lasted for centuries, and was retained both by the invading Seleucid
dynasty during their control of Persia, and later Iranian dynasties
including the Persian Parthians and Sassanids.[13]

However, it can also be argued that similar gestures to those recorded
on the Cylinder were made by some conquering monarchs in contemporary
Babylon and the surrounding area.[14][15]

In any event, the clemency Herodotus ascribed to Cyrus the Great, the
aptitudes Xenophon saw in him, his mission according to the Old
Testament and his piety as described in the Babylon inscription – all
combine in the eyes of many observers to form a harmonious character
study of the first Persian king, the historian Joseph Wiseh?fer wrote
about Cyrus in 1996.[16]”

“By 1783, however, with the end of the Revolution, America became
solely responsible for the safety of its own commerce and citizens.
Without the means or the authority to field a naval force necessary to
protect their ships in the Mediterranean, the nascent U.S. government
took a pragmatic, but ultimately self-destructive route. In 1784, the
United States Congress allocated money for payment of tribute to the

Use for the money came in 1785, when the Dey of Algiers took two
American ships hostage and demanded US$60,000 in ransom for their
crews. Then-ambassador to France Thomas Jefferson argued that
conceding the ransom would only encourage more attacks. His objections
fell on the deaf ears of an inexperienced American government too
riven with domestic discord to make a strong show of force overseas.
The U.S. paid Algiers the ransom, and continued to pay up to $1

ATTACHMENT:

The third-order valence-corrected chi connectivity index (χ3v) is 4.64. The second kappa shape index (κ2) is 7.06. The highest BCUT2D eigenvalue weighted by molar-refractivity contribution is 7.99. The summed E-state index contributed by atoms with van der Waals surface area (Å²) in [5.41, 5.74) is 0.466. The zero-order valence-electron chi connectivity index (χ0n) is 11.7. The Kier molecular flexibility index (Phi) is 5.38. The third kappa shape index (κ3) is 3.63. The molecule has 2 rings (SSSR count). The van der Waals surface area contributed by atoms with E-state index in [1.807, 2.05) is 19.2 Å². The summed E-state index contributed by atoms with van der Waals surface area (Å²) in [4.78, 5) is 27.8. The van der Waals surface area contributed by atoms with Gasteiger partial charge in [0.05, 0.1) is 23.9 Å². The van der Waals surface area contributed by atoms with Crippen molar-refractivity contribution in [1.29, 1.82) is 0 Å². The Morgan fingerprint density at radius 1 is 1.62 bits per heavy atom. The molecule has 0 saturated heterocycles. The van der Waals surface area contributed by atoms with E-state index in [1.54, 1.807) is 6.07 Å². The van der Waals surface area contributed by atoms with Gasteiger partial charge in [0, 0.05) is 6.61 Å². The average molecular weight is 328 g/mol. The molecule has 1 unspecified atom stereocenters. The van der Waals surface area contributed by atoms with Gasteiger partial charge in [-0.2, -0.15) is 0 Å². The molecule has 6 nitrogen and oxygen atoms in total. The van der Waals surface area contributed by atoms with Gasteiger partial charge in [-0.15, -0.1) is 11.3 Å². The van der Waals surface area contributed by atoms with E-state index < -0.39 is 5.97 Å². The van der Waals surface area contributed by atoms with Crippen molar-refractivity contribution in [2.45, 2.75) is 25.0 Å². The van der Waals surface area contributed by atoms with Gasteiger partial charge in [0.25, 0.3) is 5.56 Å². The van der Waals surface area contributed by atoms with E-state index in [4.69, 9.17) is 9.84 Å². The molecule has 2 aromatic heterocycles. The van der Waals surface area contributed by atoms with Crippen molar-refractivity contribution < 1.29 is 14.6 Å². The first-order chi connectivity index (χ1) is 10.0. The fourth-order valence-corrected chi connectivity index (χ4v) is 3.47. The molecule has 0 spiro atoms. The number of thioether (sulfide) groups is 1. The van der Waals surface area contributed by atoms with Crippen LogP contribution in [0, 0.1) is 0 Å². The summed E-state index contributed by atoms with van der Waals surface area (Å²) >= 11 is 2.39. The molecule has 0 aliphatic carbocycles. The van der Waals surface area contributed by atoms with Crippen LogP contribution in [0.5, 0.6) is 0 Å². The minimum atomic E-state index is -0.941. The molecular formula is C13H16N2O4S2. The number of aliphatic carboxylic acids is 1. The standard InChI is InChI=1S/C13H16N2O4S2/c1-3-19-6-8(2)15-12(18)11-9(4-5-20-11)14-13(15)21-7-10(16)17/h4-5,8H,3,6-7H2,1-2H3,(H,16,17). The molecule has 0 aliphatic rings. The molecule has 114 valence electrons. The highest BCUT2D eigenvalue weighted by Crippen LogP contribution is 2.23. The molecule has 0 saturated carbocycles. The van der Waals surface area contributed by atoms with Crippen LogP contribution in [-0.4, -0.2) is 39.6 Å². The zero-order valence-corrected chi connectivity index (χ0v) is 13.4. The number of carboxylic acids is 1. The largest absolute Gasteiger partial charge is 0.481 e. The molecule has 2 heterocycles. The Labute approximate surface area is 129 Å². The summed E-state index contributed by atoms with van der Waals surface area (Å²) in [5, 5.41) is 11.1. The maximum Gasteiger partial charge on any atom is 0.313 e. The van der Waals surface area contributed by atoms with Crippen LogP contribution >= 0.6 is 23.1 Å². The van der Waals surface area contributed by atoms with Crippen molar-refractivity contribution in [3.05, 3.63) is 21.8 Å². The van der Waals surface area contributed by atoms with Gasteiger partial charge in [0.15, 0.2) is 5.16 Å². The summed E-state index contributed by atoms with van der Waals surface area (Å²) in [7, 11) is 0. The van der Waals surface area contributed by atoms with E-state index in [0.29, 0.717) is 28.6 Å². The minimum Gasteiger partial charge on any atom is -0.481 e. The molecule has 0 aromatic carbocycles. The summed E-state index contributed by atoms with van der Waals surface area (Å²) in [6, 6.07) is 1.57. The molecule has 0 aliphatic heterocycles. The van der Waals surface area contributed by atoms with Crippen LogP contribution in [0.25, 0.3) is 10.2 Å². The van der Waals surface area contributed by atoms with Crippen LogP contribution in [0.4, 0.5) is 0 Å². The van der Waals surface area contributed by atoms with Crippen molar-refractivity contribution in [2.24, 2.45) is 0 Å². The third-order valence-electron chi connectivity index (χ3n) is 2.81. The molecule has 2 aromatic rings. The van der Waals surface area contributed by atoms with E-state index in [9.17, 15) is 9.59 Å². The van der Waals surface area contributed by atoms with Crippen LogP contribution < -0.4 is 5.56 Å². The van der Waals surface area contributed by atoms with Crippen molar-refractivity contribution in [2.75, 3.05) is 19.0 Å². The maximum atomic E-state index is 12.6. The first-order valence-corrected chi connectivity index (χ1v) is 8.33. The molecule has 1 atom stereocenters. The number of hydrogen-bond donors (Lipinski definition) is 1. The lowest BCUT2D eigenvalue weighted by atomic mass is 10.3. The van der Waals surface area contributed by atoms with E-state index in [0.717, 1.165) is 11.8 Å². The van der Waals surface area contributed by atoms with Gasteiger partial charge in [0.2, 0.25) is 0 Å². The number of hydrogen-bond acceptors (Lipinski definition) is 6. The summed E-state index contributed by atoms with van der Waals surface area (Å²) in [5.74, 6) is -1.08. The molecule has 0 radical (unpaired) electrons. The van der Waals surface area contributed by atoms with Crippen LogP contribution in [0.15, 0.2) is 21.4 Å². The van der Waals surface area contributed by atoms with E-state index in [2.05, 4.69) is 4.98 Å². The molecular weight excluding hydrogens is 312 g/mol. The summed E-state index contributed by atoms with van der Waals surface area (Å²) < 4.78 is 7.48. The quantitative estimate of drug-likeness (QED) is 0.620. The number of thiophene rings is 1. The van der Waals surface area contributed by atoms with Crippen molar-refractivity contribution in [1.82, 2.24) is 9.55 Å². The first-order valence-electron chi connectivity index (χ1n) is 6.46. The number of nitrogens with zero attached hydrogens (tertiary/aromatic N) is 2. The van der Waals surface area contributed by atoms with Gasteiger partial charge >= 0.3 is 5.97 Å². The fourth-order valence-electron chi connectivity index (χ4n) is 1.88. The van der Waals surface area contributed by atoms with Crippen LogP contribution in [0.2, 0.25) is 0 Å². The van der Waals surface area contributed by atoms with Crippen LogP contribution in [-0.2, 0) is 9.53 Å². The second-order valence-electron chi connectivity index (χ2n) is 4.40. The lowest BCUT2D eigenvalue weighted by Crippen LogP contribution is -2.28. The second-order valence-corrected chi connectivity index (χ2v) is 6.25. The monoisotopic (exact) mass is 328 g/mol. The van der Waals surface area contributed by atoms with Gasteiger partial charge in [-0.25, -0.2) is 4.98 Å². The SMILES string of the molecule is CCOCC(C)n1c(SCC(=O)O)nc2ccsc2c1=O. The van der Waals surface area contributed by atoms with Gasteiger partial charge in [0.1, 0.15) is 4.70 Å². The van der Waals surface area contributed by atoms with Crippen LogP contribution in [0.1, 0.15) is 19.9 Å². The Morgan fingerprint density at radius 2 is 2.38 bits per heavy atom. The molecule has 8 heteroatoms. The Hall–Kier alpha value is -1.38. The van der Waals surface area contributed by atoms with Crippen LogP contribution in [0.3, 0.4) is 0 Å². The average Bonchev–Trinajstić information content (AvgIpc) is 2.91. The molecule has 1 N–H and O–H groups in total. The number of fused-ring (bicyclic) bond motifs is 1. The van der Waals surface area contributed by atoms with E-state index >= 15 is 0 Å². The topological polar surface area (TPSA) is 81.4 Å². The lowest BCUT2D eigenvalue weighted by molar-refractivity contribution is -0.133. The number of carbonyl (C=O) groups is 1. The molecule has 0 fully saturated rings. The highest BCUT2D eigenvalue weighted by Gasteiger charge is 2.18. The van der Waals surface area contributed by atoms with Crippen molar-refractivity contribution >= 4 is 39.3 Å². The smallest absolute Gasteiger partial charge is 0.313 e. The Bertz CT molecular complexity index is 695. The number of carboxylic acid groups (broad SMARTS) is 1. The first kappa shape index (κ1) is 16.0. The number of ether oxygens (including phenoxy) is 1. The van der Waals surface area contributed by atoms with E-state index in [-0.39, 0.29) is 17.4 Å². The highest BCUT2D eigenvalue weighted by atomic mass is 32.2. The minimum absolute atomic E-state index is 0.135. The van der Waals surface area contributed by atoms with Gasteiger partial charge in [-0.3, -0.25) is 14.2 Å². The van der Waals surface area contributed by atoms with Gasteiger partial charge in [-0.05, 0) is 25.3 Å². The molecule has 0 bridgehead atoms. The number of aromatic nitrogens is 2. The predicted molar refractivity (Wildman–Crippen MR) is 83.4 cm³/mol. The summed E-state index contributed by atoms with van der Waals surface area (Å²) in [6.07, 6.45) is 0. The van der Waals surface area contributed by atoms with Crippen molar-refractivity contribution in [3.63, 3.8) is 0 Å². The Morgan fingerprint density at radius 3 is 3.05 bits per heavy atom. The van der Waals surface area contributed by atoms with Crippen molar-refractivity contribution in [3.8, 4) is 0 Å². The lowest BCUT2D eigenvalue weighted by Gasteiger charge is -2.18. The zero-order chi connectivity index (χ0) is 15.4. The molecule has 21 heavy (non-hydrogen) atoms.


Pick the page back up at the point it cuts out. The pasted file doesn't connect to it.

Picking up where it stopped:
million per year over the next 15 years for the safe passage of
American ships or the return of American hostages. Payments in ransom
and tribute to the privateering states amounted to 20 percent of
United States government annual revenues in 1800.

Jefferson continued to argue for cessation of the tribute, with rising
support from George Washington and others. With the recommissioning of
the American navy in 1794 and the resulting increased firepower on the
seas, it became more and more possible for America to say “no”,
although by now the long-standing habit of tribute was hard to
overturn. A largely successful undeclared war with French privateers
in the late 1790s showed that American naval power was now sufficient
to protect the nation’s interests on the seas.

In 1786 a negro and John Murray went to negotiate with Tripoli’s envoy
to London, Ambassador Sidi Haji Abdrahaman or (Sidi Haji Abdul Rahman
Adja). They asked him by what right he extorted money and took slaves.
Jefferson reported to Secretary of State John Jay, and to the

The ambassador answered us that [the right] was founded on the Laws of
the Prophet (Mohammed), that it was written in their Koran, that all
nations who should not have answered their authority were sinners,
that it was their right and duty to make war upon them wherever they
could be found, and to make slaves of all they could take as
prisoners, and that every Mussulman who should be slain in battle was
sure to go to heaven.”